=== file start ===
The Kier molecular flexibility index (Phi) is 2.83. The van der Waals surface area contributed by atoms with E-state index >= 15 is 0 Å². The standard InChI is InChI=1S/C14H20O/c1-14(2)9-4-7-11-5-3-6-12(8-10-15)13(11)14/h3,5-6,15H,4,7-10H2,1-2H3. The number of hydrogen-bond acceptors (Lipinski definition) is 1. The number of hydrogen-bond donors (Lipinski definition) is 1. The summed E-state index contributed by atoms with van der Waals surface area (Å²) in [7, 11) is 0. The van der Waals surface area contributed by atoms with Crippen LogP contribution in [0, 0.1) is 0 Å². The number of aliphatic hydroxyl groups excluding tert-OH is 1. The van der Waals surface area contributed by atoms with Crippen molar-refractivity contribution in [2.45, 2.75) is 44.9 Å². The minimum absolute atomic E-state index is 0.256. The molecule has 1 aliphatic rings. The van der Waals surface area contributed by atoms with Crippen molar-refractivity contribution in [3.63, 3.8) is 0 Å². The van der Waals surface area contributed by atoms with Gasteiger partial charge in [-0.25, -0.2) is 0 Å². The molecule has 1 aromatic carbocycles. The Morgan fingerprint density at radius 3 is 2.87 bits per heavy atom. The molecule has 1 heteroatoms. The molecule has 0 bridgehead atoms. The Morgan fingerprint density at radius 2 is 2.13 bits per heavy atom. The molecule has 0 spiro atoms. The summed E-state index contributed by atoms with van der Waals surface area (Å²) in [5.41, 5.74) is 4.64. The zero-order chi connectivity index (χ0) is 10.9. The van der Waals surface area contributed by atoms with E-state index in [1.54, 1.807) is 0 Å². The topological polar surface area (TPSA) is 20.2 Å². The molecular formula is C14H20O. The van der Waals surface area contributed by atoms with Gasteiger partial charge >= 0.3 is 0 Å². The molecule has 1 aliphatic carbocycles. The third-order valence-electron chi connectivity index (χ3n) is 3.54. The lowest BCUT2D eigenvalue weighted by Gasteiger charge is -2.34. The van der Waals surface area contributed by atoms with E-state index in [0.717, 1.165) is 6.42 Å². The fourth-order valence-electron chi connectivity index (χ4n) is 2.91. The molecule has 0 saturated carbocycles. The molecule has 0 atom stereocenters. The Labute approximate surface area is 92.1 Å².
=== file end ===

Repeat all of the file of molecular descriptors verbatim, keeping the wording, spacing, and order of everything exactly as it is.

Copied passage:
The Kier molecular flexibility index (Phi) is 2.83. The van der Waals surface area contributed by atoms with E-state index >= 15 is 0 Å². The standard InChI is InChI=1S/C14H20O/c1-14(2)9-4-7-11-5-3-6-12(8-10-15)13(11)14/h3,5-6,15H,4,7-10H2,1-2H3. The number of hydrogen-bond acceptors (Lipinski definition) is 1. The number of hydrogen-bond donors (Lipinski definition) is 1. The summed E-state index contributed by atoms with van der Waals surface area (Å²) in [7, 11) is 0. The van der Waals surface area contributed by atoms with Crippen LogP contribution in [0, 0.1) is 0 Å². The number of aliphatic hydroxyl groups excluding tert-OH is 1. The van der Waals surface area contributed by atoms with Crippen molar-refractivity contribution in [2.45, 2.75) is 44.9 Å². The minimum absolute atomic E-state index is 0.256. The molecule has 1 aliphatic rings. The van der Waals surface area contributed by atoms with Crippen molar-refractivity contribution in [3.63, 3.8) is 0 Å². The van der Waals surface area contributed by atoms with Gasteiger partial charge in [-0.25, -0.2) is 0 Å². The molecule has 1 aromatic carbocycles. The Morgan fingerprint density at radius 3 is 2.87 bits per heavy atom. The molecule has 1 heteroatoms. The molecule has 0 bridgehead atoms. The Morgan fingerprint density at radius 2 is 2.13 bits per heavy atom. The molecule has 0 spiro atoms. The summed E-state index contributed by atoms with van der Waals surface area (Å²) in [5.41, 5.74) is 4.64. The zero-order chi connectivity index (χ0) is 10.9. The van der Waals surface area contributed by atoms with E-state index in [1.54, 1.807) is 0 Å². The topological polar surface area (TPSA) is 20.2 Å². The molecular formula is C14H20O. The van der Waals surface area contributed by atoms with Gasteiger partial charge >= 0.3 is 0 Å². The molecule has 1 aliphatic carbocycles. The third-order valence-electron chi connectivity index (χ3n) is 3.54. The lowest BCUT2D eigenvalue weighted by Gasteiger charge is -2.34. The van der Waals surface area contributed by atoms with E-state index in [0.717, 1.165) is 6.42 Å². The fourth-order valence-electron chi connectivity index (χ4n) is 2.91. The molecule has 0 saturated carbocycles. The molecule has 0 atom stereocenters. The Labute approximate surface area is 92.1 Å².